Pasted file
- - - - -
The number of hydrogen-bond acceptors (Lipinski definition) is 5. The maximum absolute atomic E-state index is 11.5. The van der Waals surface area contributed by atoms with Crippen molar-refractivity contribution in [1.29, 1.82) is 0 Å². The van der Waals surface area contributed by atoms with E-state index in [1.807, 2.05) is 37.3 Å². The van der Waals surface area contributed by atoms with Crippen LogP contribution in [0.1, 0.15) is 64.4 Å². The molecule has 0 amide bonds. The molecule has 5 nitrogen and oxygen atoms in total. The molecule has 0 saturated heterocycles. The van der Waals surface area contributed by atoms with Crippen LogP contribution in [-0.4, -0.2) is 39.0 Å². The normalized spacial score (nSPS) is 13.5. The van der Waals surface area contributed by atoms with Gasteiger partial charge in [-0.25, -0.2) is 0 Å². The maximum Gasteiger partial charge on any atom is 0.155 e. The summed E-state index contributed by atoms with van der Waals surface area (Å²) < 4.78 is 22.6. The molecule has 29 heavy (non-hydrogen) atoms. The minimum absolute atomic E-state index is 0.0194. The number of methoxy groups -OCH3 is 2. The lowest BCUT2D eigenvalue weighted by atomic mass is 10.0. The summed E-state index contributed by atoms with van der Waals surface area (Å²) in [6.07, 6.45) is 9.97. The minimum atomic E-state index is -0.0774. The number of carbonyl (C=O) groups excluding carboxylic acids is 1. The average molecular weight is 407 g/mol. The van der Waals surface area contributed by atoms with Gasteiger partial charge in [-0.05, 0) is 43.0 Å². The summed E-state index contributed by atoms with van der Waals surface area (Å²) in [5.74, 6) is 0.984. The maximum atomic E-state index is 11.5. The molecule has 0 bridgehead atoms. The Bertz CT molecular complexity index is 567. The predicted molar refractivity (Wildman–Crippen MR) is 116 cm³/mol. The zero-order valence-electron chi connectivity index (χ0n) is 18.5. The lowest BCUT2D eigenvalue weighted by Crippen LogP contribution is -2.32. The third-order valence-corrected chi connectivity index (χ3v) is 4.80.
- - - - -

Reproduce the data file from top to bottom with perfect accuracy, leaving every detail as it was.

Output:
The number of hydrogen-bond acceptors (Lipinski definition) is 5. The maximum absolute atomic E-state index is 11.5. The van der Waals surface area contributed by atoms with Crippen molar-refractivity contribution in [1.29, 1.82) is 0 Å². The van der Waals surface area contributed by atoms with E-state index in [1.807, 2.05) is 37.3 Å². The van der Waals surface area contributed by atoms with Crippen LogP contribution in [0.1, 0.15) is 64.4 Å². The molecule has 0 amide bonds. The molecule has 5 nitrogen and oxygen atoms in total. The molecule has 0 saturated heterocycles. The van der Waals surface area contributed by atoms with Crippen LogP contribution in [-0.4, -0.2) is 39.0 Å². The normalized spacial score (nSPS) is 13.5. The van der Waals surface area contributed by atoms with Gasteiger partial charge in [-0.25, -0.2) is 0 Å². The maximum Gasteiger partial charge on any atom is 0.155 e. The summed E-state index contributed by atoms with van der Waals surface area (Å²) < 4.78 is 22.6. The molecule has 29 heavy (non-hydrogen) atoms. The minimum absolute atomic E-state index is 0.0194. The number of methoxy groups -OCH3 is 2. The lowest BCUT2D eigenvalue weighted by atomic mass is 10.0. The summed E-state index contributed by atoms with van der Waals surface area (Å²) in [6.07, 6.45) is 9.97. The minimum atomic E-state index is -0.0774. The number of carbonyl (C=O) groups excluding carboxylic acids is 1. The average molecular weight is 407 g/mol. The van der Waals surface area contributed by atoms with Gasteiger partial charge in [-0.05, 0) is 43.0 Å². The summed E-state index contributed by atoms with van der Waals surface area (Å²) in [5.74, 6) is 0.984. The maximum atomic E-state index is 11.5. The molecule has 0 bridgehead atoms. The Bertz CT molecular complexity index is 567. The predicted molar refractivity (Wildman–Crippen MR) is 116 cm³/mol. The zero-order valence-electron chi connectivity index (χ0n) is 18.5. The lowest BCUT2D eigenvalue weighted by Crippen LogP contribution is -2.32. The third-order valence-corrected chi connectivity index (χ3v) is 4.80.